One of the most interesting things that we did while in Morocco was go to the Grotto of Lala Aisha. At the time, I didn’t quite realize the significance of the place for the people who believe in her. Yes, I understood that while there we needed to be respectful, just as one should be respectful when visiting any place of religious or spiritual significance. At the time, there were things that I noticed, but which I didn’t realize the meaning of until I read Crapanzano’s book Tuhami.
Before entering the grotto you have to pass through a sort of “atrium” like area where there is a small venue to buy candles and rosewater among other things. Within this atrium space, there were several men from the local village sitting and talking. Women were absent from the entire area, besides the women in our group there were no local women there. I now realize that this is because Lala Aisha is specifically a demon that interacts with men. Capranzano notes that there are several of types of relationships she has with men including marriage, being “struck by her” and enslavement (Capranzano 15).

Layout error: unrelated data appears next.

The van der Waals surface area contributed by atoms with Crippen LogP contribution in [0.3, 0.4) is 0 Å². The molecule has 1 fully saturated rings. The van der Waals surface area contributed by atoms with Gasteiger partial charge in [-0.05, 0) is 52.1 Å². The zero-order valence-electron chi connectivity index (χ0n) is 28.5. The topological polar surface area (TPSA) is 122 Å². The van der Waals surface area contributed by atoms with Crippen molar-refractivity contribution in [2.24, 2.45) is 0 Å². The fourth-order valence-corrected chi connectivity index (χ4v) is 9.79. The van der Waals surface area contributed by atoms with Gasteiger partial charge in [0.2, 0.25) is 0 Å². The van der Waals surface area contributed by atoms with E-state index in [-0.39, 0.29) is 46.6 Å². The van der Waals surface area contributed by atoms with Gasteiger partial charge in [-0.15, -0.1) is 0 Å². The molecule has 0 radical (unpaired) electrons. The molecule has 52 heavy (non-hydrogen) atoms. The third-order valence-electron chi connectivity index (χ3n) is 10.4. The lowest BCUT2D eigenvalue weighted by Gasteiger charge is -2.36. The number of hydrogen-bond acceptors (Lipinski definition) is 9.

While in the Grotto as a gesture of respect we lit candles and sprinkled rose water as well as passing candles over various parts of our bodies. In my view, these acts seemed almost superficial or superstitious, but this is because I was not raised in a religious or spiritual tradition that emphasized acts such as these. Or so I thought. Thinking about it, I remembered a time when I was in London and visited Westminster Abbey. While there I lit a candle for one of my friends. The concept is the same, that a small gesture represents a greater wish. As we have studied this issue I can better appreciate what Capranzano succinctly notes, that Lala Aisha, for those who believe in her “[is] simply real in a different way” (Capranzano 15).